Every writer who has ever lived has lusted after ideas.
Where are they, how do I get them, and how do I keep them coming?
If you’ve been writing long enough, you know that — like Solomon — there is nothing new under the sun.
Try as you might to sweat them out of your head or pull them gently from the stars above, there are no new ideas.
But the page is not going to write itself, is it? Where then do we turn for ideas that work, ideas that move, ideas that persuade?
In short, we “steal” them.
The moment you free yourself from The Cult of Originality, you realize that original ideas do not come from within.
They are given to us, from without.
A writer should not look inside, but outside, at external sources, stories, events, and emotions.
If you’re offended that I’d suggest you “steal” ideas, please get over it. You’re already a thief — you just don’t know it.
Here are two of the most significant idea repositories on Earth …
1. The modern media is a torrent of ideas
In this information age, you have absolutely no reason to “draw a blank.”
What used to take days and weeks to research and learn, can take us mere moments.
In fact, the only problem we have now is finding trusted curators. We need to develop self-discipline and discernment in seeking out correct information from reliable sources.
There is no drought of ideas.
Brian Clark once wrote:
“You have more computing power in your pocket than it took to send men to the moon. What are you doing with it?”
Are you wasting it or harnessing it? You don’t need to go to the moon; the crossroads will do just fine.
Research. Read. Compile.
Product manuals, literature, interviews, talk radio, podcasts, magazines, newspapers, television, Twitter, Google Trends, movies, Wikipedia, and on and on and on …
It’s all there, right in your pocket, waiting to be compiled and analyzed. And it’s actually more than you’ll ever need.
So use it. Don’t let it use you.
2. People will give you exactly what you’re looking for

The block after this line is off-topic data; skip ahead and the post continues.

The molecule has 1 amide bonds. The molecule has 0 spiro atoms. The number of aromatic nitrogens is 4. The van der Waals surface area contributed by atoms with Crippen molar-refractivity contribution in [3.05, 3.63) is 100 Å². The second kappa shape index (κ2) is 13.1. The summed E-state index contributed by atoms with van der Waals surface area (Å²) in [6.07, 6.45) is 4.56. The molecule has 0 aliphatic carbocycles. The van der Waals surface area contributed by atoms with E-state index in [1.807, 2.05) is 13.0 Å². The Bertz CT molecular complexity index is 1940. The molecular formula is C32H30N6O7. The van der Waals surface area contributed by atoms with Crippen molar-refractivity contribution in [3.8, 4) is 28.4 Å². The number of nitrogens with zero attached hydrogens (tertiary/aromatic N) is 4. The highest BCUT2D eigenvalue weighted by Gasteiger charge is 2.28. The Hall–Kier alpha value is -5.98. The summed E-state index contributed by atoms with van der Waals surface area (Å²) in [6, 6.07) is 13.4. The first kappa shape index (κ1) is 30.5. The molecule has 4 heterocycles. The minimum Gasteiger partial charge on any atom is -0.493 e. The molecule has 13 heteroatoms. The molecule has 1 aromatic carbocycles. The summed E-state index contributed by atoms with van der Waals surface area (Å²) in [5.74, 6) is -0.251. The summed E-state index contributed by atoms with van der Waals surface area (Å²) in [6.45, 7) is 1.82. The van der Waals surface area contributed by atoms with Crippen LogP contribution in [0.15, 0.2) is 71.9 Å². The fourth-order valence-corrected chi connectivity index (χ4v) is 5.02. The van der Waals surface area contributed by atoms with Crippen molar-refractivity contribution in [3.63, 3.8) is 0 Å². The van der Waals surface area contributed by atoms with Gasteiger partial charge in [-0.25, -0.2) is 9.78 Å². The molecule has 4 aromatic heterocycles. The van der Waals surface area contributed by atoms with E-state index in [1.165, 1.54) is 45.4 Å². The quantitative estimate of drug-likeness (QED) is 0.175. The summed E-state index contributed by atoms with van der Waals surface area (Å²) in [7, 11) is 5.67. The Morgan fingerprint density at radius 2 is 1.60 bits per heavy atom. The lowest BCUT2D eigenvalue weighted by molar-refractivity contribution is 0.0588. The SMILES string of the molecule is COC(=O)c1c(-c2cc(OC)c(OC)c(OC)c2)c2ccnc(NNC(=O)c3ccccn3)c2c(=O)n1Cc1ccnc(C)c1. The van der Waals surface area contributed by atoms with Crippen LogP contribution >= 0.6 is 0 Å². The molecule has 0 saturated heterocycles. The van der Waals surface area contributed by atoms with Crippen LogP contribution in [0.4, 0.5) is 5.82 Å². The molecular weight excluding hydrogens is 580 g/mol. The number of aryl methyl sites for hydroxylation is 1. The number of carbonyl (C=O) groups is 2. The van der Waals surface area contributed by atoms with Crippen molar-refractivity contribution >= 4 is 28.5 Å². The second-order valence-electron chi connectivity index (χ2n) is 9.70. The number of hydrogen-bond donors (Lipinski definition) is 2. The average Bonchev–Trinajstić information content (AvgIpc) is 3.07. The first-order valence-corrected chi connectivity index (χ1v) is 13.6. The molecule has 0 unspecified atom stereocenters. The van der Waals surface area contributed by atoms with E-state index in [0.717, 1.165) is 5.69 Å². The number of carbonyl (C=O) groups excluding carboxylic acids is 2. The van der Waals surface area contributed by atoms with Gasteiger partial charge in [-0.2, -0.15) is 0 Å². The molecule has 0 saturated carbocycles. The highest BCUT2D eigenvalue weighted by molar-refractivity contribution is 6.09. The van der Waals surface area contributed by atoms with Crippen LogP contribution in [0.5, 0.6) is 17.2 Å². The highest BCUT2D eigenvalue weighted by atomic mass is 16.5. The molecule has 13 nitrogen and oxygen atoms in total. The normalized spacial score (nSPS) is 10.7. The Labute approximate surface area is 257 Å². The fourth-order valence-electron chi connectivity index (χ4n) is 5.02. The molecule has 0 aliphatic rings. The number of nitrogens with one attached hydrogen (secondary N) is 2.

Ideas are walking around everywhere out there.
Eugene Schwartz once told a story about a copywriting job he was working on.
He met with the client and asked him to start talking about the product. They ended up sitting together for four hours — the client talking, and Schwartz simply listening and taking notes.
Later that night, while he was waiting for his wife to get ready for a night out in Manhattan, Schwartz sat down and wrote the ad.
The entire ad.
He said about 70 percent of the finished copy was his client’s own words.
The headline itself was a phrase the client had hit on, word for word.
He waited two weeks, mailed the ad to the client, and they both made a lot of money.
You might think this was some kind of dirty trick on Schwartz’s part, but you’d be wrong.
Schwartz knew how to write a powerful direct response ad. The client didn’t.
Schwartz was smart enough to know that the client knew (in this case) his own product better than he ever could, and simply translated that knowledge and passion onto paper.
The ideas were sitting in the client’s head and Schwartz knew exactly what to do with them.
It goes further …
For better or worse, a writer is working all the time.
Phone calls with friends, the plumber, your spouse, your child, your boss, your client, your neighbor — they are all constantly giving you ideas.
They are all constantly telling you what they — and the entire world — truly want.
It’s all grist for the mill.
All you need to do is … listen.
Steal this post
Eugene Schwartz summed this up for me perfectly:
“You don’t have to have great ideas if you can hear great ideas.”
I stole this post from him, and he stole it from many others.
Listen more. Talk less.
Read less. Read better.
The Art of Finding Ideas is then … the act of going out and finding ideas.
That’ll come from using your own voice, and your voice develops from writing more. And more. And more.
Reader Comments (91)
Pam Britton says
What you’ve written is so true and what I “heard” in your article is what I’ve always known–“There is nothing new under the sun!” Yet we must keep making efforts to put fingers to keys and create our own version of everything that is out there waiting for our unique spin..
Gregory Ciotti says
I’ve found that the best way to generate post ideas it to broaden my reading.
Nothing works quite as well as this.
Michael Fokken says
So true. Sometimes it’s best to get away from everything for a while. I also find it helpful to write down my ideas, that way there is more room ‘upstairs’ for the next idea.
Nick Stamoulis says
“the only problem we have now is one of finding trusted curators.”
Great point! There is more information online that could be consumed in a lifetime. Thousands of years of human knowledge is at our fingertips. We just have to sort through it all.
Tom Mangan says
It’s not about having ideas; it’s about knowing which ones to act on and after that, getting somebody else to think your idea is so clever they’ll pay you for it.